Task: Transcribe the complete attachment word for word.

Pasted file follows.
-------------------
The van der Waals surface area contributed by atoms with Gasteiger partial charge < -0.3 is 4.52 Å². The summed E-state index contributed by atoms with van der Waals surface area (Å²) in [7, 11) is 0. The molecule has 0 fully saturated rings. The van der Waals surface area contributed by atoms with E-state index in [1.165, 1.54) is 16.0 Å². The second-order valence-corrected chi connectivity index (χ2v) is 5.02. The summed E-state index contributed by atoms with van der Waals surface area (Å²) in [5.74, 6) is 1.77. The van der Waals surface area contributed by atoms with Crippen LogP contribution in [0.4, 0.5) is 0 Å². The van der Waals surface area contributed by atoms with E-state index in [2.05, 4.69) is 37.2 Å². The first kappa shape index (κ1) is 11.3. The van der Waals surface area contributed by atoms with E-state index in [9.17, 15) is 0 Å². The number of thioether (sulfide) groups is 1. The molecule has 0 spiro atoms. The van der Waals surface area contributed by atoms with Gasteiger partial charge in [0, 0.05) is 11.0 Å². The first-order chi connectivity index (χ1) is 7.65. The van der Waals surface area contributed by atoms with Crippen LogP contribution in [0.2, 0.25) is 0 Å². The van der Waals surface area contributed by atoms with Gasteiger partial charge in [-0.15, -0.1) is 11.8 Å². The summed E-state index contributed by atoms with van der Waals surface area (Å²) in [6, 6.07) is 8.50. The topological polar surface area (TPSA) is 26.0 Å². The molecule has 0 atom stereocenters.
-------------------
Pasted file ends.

The van der Waals surface area contributed by atoms with Gasteiger partial charge < -0.3 is 4.52 Å². The summed E-state index contributed by atoms with van der Waals surface area (Å²) in [7, 11) is 0. The molecule has 0 fully saturated rings. The van der Waals surface area contributed by atoms with E-state index in [1.165, 1.54) is 16.0 Å². The second-order valence-corrected chi connectivity index (χ2v) is 5.02. The summed E-state index contributed by atoms with van der Waals surface area (Å²) in [5.74, 6) is 1.77. The van der Waals surface area contributed by atoms with Crippen LogP contribution in [0.4, 0.5) is 0 Å². The van der Waals surface area contributed by atoms with E-state index in [2.05, 4.69) is 37.2 Å². The first kappa shape index (κ1) is 11.3. The van der Waals surface area contributed by atoms with E-state index in [9.17, 15) is 0 Å². The number of thioether (sulfide) groups is 1. The molecule has 0 spiro atoms. The van der Waals surface area contributed by atoms with Gasteiger partial charge in [0, 0.05) is 11.0 Å². The first-order chi connectivity index (χ1) is 7.65. The van der Waals surface area contributed by atoms with Crippen LogP contribution in [0.2, 0.25) is 0 Å². The van der Waals surface area contributed by atoms with Gasteiger partial charge in [-0.15, -0.1) is 11.8 Å². The summed E-state index contributed by atoms with van der Waals surface area (Å²) in [6, 6.07) is 8.50. The topological polar surface area (TPSA) is 26.0 Å². The molecule has 0 atom stereocenters.